First Korean Culinary Experience

For the price we are paying, there were sure many dishes, including a platter of raw fish of unknown origins but tasted absolutely heavenly to me, grilled saba fish much to Shafik’s delight (since he did fancy most of the dishes served on the table), and many other varieties of Korean goodness. I was stuffed to the brim (ah, to hell with my diet, I am on holiday!), but Cheryl can’t eat most of the vege, and Shafik needed more meat.

But first thing first. After lunch, we needed to start our proper visiting! And no one can argue the appropriateness of starting off a Korean tour by visiting one of the many palaces all over Seoul, especially in the Gwanghwamun area where we were based at.

Towards Jongmyo @ Gwanghwamun

Although their size and splendour have been greatly reduced by wars, fires and Japanese colonial policy, Seoul’s royal palace compounds contain a variety of restored buildings that offer visitors glimpses of Korea’s fascinating feudal past. The palaces followed Confucian ideals of frugality and simplicity, which makes them unique, but don’t expect the opulent grandeur of Western palaces.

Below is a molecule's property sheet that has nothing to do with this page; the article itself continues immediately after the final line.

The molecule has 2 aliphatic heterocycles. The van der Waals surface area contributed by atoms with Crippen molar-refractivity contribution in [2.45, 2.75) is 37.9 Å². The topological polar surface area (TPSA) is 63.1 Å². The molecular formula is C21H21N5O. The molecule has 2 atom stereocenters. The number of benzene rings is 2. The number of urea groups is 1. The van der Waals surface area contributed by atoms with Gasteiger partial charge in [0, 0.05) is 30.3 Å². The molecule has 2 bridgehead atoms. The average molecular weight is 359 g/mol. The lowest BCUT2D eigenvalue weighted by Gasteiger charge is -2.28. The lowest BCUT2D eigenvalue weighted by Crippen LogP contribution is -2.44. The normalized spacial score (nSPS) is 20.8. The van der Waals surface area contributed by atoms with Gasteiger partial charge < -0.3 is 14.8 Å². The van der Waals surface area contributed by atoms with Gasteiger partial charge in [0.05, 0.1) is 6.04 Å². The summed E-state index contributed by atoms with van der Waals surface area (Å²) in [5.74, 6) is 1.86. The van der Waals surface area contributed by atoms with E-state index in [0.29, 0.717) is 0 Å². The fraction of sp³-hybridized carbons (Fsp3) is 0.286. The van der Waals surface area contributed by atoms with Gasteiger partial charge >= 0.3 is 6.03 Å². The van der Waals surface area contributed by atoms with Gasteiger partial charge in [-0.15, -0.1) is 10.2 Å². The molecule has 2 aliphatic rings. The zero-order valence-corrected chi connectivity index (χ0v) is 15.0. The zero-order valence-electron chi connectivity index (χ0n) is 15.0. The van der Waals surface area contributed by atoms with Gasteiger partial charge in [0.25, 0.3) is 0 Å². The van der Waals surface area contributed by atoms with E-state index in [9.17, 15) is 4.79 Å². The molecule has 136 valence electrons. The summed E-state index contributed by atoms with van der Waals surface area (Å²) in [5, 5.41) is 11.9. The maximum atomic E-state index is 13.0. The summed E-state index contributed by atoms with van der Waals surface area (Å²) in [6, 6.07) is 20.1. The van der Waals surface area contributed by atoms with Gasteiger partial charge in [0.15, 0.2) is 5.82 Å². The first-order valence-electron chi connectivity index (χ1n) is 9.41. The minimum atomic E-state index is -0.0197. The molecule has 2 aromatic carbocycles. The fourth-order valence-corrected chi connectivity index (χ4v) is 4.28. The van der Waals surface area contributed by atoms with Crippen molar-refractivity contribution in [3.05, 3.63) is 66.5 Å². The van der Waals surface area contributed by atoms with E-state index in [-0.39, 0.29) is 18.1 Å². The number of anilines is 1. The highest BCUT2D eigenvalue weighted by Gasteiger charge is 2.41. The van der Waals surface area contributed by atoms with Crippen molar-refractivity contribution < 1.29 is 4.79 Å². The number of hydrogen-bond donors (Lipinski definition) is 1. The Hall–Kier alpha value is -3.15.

Today the large palaces are deserted, but the maze of corridors, courtyards, buildings and gardens, used to be thronged with hundreds of government officials and scholars. Eunuchs and concubines, soldiers, servants and slaves, the grand formal buildings, the government businesses were carried out, contrast with the smaller, more informal living quarters, divided into male and female sections as dictated by Confucian principles. In the warmer months, free concerts and historical reenactments are held in the palaces, some of which are popular backdrops for wedding photos and videos.

At Jongmyo, Gwanghwamun

And we had one literally at our doorstep. Surrounded by dense woodland are the impressive buildings of Jongmyo, which house the spirit tablets of the Joseon kings and queens and some of their most loyal government officials. Their spirits are believed to reside in a special hole bored into the wooden tablets.